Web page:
That often means criticizing, in part because better ways of doing things may not be obvious, thus suggesting positive changes not so easy. Of course, established parts of society resist change. The 'in's' usually want to protect their privilege, resources, and status quo. The young may not see the issues or may be intimidated by the structures because it's risky to critique them (making it harder to get jobs, grants, etc.). Resistance is difficult and often doesn't work.
But if you've read much of what we have to say here on MT, you know that I, at least, feel that pointing out problems is important, despite the obstacles. Change often means mass, and often grass-roots, resistance. But first, it requires recognition of the problems and that often in turn requires repetition. If something is worth saying, and it's something people don't want to hear because it may threaten comfortable business-as-usual, it's worth repeating. I do that sort of repetition here, but usually in the context of reasons for my view and/or thoughts about how to change things.
Some may see this as contrarian. To that, I must plead guilty.
We here are not the only ones to note what is going on in terms of funding, careers in science, hyperbole in science reporting, PhDs without jobs or careers, but lots of debt, well into their 30's, the huge locked-in funding system of well-heeled, locked-in un-killable projects, universities hungry for more graduate students even though this mainly is for their own bragging rights (since the students aren't getting jobs), and so on. These are real problems worth crabbing about.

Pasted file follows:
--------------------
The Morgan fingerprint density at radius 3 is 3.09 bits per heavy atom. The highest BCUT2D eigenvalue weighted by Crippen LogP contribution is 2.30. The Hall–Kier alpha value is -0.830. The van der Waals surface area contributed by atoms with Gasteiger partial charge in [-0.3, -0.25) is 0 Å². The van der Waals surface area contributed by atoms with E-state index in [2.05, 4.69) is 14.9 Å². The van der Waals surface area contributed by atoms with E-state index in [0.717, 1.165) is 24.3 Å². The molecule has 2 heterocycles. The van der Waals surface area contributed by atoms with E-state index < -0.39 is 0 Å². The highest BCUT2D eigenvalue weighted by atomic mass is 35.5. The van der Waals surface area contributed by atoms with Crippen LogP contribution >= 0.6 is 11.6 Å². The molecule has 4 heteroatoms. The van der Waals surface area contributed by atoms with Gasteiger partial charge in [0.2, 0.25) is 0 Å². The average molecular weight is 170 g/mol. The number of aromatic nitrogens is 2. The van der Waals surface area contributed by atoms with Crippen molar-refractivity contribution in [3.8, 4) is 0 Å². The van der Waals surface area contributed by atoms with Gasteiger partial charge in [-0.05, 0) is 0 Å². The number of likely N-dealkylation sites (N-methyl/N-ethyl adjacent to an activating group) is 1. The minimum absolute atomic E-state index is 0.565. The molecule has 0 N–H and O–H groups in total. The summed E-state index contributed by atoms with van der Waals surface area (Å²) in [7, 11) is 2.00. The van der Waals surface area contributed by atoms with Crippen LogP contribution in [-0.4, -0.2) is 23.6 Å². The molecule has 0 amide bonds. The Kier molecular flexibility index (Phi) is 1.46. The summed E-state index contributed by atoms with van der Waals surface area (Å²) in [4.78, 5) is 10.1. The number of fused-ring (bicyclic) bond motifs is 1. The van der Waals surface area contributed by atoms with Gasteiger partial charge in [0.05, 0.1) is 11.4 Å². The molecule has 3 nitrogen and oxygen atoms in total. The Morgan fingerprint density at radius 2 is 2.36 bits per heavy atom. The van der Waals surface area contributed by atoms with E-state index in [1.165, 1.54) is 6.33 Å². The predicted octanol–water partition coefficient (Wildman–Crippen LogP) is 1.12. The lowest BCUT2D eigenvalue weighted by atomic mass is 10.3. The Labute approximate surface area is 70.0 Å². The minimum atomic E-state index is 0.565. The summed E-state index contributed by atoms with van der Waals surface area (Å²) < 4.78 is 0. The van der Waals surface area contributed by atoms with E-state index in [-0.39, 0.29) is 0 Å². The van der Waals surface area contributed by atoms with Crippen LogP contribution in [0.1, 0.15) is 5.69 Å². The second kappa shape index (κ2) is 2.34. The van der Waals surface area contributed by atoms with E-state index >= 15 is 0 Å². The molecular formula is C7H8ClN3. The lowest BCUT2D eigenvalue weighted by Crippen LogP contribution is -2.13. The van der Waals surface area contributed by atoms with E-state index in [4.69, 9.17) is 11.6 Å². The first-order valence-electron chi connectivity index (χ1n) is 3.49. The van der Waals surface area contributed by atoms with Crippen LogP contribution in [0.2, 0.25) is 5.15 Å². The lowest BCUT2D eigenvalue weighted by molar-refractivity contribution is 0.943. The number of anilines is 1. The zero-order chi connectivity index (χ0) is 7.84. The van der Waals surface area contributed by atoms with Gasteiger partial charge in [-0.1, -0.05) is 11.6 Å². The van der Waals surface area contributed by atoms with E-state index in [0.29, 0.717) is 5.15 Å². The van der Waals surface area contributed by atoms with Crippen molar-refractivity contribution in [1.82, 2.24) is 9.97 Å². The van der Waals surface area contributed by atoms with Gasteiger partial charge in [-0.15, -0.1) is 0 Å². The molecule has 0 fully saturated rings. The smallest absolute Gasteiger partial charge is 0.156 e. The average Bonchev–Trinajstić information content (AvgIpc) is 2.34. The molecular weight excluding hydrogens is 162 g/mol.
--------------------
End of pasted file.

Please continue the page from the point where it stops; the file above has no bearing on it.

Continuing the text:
Also, the inertia of science is such that, at present, we are ever-increasing the size and duration of projects that essentially just do the same thing as has been done for years before, with only minor tweaks in technology and major increases in scale, as if scale is a good substitute for thought--indeed, it's often presented that way, in the common implicit or even sometimes explicit boasting about hypothesis-free science.
Albert Einstein is often credited (falsely, apparently) with defining insanity as continuing to do the same thing and hoping the result will be different. Even showing deep flaws in what is going on is often presented as a reason for doing even more of the same--for example, the commentary and article by Lek et al. in the 18 August issue of Nature. Similar points can be made about the highly publicized issues of statistical inference that we've posted about before. Nobody wants to, or perhaps knows how to, or dares to say that what we're doing is continuing along a path of wishful-thinking. Science is an Establishment that is naturally inertial and resists change. But I believe the problems need to be pointed out.
|Wendell Berry; Wikipedia (photo by By Guy Mendes)|
It may take a contrarian to assert this point of view. Doing so may be in vain, but it isn't pointless and repetition does not make it false. Our concern here on MT is about science and its position in society (I can be contrarian about other things, too!). I try to be responsible in presenting my view, and to explain and to justify it. I am afraid I don't do it with eloquence. But the poet-contrarian Wendell Berry, whom I have had the privilege of meeting a few times, does, having expressed contrariness quite well, as you can see on the OnBeing blogsite, and here's their link to Wendell reading it himself. The poem begins, "I am done with apologies. If contrariness is my/inheritance and destiny, so be it. If it is my mission/to go in at exits and come out at entrances, so be it." I won't complain if you leave here to go read the rest.